The Basics of Laser Scan Surveying

Laser scanning is a land surveying method that has gain rapid popularity for its ability to collect data from objects, surfaces, buildings, and landscapes in the form of point cloud data, which is essentially millions of 3D coordinates to create digital 3D models of the scanned environment.

The first recorded use of laser scanning dates back to the 1960s. The equipment used back in those days was fairly rudimentary, comprising of cameras, projectors, and lights. As you can imagine, these first scanning systems were quite slow when it came to processing data, which is why they were replaced by LiDAR systems – high-quality scanners that use laser beams and shadowing to collect data relating to objects and surfaces, in 1985.

How Does Laser Scanning Work?

Present-day laser scanning procedures use laser beams, advanced sensors, Global Positioning Systems (GPS), Inertial Measurement Units (IMU), receiver electronics, and photodetectors. Using all these components, laser scanners can calculate accurate coordinates of surfaces and structures.

First, laser scanning systems throw out light waves that bounce off surfaces and reflect back to the sensor. The sensor then calculates how far away the surface is by measuring the time taken for the light beam to complete its journey. This process is known as the “time of flight” measurement. The distance measured is then used to calculate a coordinate for the tiny section of the surface hit by the laser beam. All of this happens in just seconds, and during a single scan, a laser scanner will collect millions of 3D coordinates.

When the point clouds from laser scans are processed, they form a digital representation of the scanned surfaces, demonstrating the dimensions and spatial relationships of topographic features and structures.

The Advantages of 3D Laser Scanning

Laser scanning has several advantages over alternative land surveying methods, such as photogrammetry. Here are some of the reasons why organizations like Flat Out Surveying use 3D scanning for surveys:

  • Laser Scanners Can Collect Data Quickly

Laser scanning is the speediest land surveying method out there. Laser scanners can collect millions of data points in seconds, reducing the time and human resources needed to complete surveys. This method of surveying is perfect for projects that require a quick turnaround.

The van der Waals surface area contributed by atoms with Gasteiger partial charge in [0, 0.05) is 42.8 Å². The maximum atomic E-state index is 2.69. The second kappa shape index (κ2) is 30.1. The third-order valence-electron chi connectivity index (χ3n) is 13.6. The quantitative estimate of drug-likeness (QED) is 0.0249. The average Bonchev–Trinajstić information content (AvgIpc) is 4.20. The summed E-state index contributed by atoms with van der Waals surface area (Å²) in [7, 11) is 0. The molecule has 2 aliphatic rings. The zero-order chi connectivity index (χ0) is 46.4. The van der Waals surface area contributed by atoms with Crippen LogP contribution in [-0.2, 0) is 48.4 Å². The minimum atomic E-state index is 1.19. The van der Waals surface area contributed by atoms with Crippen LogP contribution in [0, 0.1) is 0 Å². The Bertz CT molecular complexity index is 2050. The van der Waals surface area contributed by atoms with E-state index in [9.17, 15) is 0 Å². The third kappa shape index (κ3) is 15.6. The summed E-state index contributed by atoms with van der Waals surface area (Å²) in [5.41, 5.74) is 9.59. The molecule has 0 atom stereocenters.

• Systems Can Be Mounted to Vehicles

For projects that require information from vast landscapes or extensive networks of roads or railroads, laser scanning systems can be mounted onto land-based or aerial vehicles. The systems can then gather data from all the necessary areas in a short space of time.

  • Laser Scanning Can Reduce Health and Safety Risks

Using laser scanners to collect information from dangerous or hard-to-reach locations means teams don’t have to put themselves at risk. Instead, surveyors can stay safely out of harm’s way while the scanner does its job.

  • 3D Scanning Systems Can Survey Inaccessible Areas

Before laser scanning systems came about, certain areas were off-limits to surveyors. But with vehicle-mounted LiDAR systems, organizations can collect point cloud data from even the most inaccessible of areas. For example, drone-mounted LiDAR can survey unsafe sites and structures. Also, laser scanning is a non-contact surveying method, so it can also survey sensitive objects or areas, such as vulnerable historic sites.

  • Detailed 3D Models Can Be Created from Scan Data

Perhaps the biggest advantage of laser scanning is that scan data can create 3D CAD models. These 3D digital models can be used to analyze topographic features, structures, and transport corridors. They can also be used to simulate construction or urban planning projects.

Applications of Laser Scanning

Laser scanning is utilized by many high-value, government-backed, and privately funded projects such as national defence and road surveying. Some of its other well-known applications are listed below.

Spatial Scanning: Laser scanners not only reduce the time taken in plotting and spatial scanning but also improve the planning process and considerably cut down the number of errors during the data collection. Because of the value laser scanners add to spatial scanning, researchers use them for mobile mapping, surveying, scanning buildings — and their interiors.

Road Surveying and Traffic Construction Analysis: Developing highways is one of the most challenging tasks for authorities as they can’t stop traffic for too long to gather information about existing roads — but they can’t delay construction work either. Laser scanners help reduce turnaround time for road surveys and traffic construction analysis from weeks to a matter of hours.

Urban Topography: Urban topography is an interdisciplinary study of towns — their forms, layouts, architectural history, geography, etc. — for town planning. This is a critical process as it requires regular, accurate data collection by urban planners who use laser scanners to collect and process data before beginning development work.

Laser scanning can also be applied to civil surveying, reverse engineering, mining, and archaeological projects. It plays an important part in most civil engineering-related projects and helps governments and private authorities accomplish tasks on time and with 100% accuracy.

We hope the article above has given you some insight into the usefulness of laser scanning for surveying purposes. Do you have further queries, or insight of your own to share? Be sure to leave them in the comments section below.

 

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